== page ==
Heading north we visited our absolute favorite part of Maine – Cape Neddick, Ogunquit and Perkins Cove to walk the coastal trail which was as beautiful as ever – the air filled with the scent of beach roses :-) As the day had started with the usual coffee and cake overdose for mommy and I in Portsmouth, NH, en route to Maine (I still know all the best coffee and cake shops in the whole of New England even though we’ve been gone for 8 years ;-) ), it naturally had to end with more lobster roll – this time at Chauncey Creek Lobster Pier in Kittery Point – timed perfectly to share dinner with the mosquitoes along the creek ;-)

We might have shed some of the pounds we were beginning to acquire by cycling the 21 mile Shining Sea Bikeway between Falmouth and Woods Hole on Cape Cod if it weren’t for the fact that we decided to head to Chatham for sunset on the beach (spectacular) and dinner…  with dessert at the homemade ice-cream parlor …so we ended yet another day flagging under the weight of giant (we ordered small) ice-creams.

Frankly, it’s a good job we don’t live in New England anymore – the world class homemade ice-cream and relentless lobster rolls (and possibly the coffee and cake ;-) ) were beginning to take their toll after only a week and our early morning runs to the harbor, through town and out along the coast road were rapidly declining from 8 miles to 6 miles to 5 until we barely managed to drag ourselves 20′ to the end of the road ;-)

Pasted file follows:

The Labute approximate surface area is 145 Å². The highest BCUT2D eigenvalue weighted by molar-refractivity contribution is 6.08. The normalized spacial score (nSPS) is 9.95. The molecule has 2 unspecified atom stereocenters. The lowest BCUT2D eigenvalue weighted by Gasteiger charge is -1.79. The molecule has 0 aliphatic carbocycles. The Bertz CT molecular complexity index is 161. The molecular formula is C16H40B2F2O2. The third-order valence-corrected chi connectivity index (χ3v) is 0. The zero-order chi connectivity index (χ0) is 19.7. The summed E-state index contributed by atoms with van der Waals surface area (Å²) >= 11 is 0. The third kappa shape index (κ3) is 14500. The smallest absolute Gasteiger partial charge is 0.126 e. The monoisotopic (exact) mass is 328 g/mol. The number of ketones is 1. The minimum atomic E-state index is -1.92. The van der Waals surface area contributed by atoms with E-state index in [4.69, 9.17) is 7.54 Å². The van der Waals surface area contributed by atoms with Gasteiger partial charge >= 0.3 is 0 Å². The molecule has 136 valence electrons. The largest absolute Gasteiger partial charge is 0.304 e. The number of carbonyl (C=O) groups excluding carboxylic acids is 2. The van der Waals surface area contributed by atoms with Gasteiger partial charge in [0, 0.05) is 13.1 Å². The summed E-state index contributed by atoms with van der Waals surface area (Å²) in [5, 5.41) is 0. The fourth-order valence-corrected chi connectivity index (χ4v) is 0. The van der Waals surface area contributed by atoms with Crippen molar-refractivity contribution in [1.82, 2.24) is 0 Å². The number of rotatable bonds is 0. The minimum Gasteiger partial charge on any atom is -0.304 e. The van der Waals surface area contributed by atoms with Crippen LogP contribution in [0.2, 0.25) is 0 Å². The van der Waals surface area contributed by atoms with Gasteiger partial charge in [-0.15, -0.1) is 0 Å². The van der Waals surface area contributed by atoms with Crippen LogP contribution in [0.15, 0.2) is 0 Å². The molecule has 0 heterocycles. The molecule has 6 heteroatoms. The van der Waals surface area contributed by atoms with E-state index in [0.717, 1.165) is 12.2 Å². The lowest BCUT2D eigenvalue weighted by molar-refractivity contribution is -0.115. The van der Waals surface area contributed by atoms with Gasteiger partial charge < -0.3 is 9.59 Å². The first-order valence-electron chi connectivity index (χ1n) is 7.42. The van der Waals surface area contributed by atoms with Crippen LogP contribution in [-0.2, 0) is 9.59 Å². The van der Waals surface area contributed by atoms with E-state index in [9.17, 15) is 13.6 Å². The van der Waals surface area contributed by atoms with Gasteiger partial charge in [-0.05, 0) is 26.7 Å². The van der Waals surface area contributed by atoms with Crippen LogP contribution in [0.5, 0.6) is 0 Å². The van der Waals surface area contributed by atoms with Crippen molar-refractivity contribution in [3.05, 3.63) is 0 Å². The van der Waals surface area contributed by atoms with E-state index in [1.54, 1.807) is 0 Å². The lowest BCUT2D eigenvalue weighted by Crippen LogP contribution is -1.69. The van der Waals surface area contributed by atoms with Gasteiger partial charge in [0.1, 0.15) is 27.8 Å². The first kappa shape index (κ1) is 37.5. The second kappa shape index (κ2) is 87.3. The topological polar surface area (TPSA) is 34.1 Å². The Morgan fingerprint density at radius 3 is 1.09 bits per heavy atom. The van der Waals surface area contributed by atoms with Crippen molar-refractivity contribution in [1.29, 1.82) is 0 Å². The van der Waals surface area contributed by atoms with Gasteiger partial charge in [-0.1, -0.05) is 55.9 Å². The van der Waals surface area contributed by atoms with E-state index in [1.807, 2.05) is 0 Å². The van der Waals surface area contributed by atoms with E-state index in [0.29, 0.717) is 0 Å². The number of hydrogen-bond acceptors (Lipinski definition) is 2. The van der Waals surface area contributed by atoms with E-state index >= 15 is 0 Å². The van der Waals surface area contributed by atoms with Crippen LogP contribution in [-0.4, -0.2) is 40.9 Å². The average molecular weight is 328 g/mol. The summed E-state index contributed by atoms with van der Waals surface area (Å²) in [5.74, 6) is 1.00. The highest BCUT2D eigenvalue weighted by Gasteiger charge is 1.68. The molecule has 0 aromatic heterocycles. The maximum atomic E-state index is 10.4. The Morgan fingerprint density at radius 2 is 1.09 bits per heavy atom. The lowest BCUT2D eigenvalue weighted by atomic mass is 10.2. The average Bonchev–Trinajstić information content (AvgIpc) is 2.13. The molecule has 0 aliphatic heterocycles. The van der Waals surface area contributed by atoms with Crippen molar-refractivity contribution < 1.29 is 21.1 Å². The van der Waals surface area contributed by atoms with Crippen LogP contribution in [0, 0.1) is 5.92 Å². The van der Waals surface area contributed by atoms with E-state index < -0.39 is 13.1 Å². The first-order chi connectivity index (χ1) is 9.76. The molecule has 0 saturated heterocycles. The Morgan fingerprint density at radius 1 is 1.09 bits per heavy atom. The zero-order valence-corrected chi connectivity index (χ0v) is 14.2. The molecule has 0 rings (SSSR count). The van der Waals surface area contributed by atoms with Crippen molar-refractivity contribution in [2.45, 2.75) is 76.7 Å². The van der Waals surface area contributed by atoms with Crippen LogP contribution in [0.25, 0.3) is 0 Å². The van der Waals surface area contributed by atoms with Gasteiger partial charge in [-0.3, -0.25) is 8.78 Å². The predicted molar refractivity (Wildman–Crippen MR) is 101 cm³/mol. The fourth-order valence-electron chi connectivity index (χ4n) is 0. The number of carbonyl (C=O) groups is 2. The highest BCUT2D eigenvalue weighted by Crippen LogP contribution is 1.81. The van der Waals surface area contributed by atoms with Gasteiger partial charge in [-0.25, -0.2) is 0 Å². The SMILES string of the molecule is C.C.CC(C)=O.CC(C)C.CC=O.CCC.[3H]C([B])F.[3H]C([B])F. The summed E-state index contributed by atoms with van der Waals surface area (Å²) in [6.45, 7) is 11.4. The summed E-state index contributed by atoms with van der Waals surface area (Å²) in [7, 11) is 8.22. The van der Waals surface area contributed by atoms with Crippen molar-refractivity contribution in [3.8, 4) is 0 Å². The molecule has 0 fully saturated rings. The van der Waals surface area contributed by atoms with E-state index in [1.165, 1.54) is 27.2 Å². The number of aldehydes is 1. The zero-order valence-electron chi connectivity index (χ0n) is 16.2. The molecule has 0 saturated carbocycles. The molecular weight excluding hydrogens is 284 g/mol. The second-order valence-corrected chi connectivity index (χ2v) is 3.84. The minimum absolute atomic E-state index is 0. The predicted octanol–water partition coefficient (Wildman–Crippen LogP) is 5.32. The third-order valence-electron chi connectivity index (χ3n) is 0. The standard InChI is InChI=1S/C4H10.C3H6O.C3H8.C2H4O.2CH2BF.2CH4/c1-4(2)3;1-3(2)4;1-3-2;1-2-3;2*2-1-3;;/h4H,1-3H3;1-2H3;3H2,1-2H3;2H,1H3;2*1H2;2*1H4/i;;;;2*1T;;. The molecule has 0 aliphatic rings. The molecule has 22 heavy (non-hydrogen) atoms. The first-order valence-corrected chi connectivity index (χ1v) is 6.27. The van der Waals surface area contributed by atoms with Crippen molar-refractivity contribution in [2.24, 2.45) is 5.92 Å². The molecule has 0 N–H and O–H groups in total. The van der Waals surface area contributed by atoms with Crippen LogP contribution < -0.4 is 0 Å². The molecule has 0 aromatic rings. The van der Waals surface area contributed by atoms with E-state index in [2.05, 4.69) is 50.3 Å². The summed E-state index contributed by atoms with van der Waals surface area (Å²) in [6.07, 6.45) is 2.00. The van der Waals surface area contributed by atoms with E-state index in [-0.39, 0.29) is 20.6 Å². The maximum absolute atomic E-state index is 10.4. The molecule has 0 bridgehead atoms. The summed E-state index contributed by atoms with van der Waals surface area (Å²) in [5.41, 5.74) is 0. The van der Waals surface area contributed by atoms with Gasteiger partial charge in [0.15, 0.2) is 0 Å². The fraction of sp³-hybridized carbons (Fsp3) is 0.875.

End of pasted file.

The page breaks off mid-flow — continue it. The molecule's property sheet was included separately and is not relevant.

As our legs were slowly ceasing to function we swapped for an upper body workout with some sea-kayaking in Rockport Harbor out to Straitsmouth Island. However, as the Atlantic was like a millpond that day we didn’t have to exert much energy which was probably a good thing as poor Stephen’s kayak seat was broken and he spent 2 hours almost flat on his back looking like he was trying to paddle from the comfort of a sun lounger ;-)

Once we had packed our friends back off home to England we decided to head north again (mainly to avoid a massive storm swamping the east coast) to re-visit our favorite Maine city – Portland. We varied the intake of horrendously unhealthy New England delicacies (after the giant ginger/caramel ice-cream enjoyed down by the fishing pier which was delightful with the wafts of rotting fish carcass ;-) ) with dinner at Duckfat. Not great for vegetarian/pescaterians as absolutely everything there is cooked in, or with, or in someway impregnated with, or dripping in duck fat – including the steaming hot lemon donut holes in caramel sauce and the caramel milkshake – not our usual fare – but, frankly, the best donuts and milkshake on the planet. We never need to eat duck fat ever again but it was all outstandingly delicious ;-)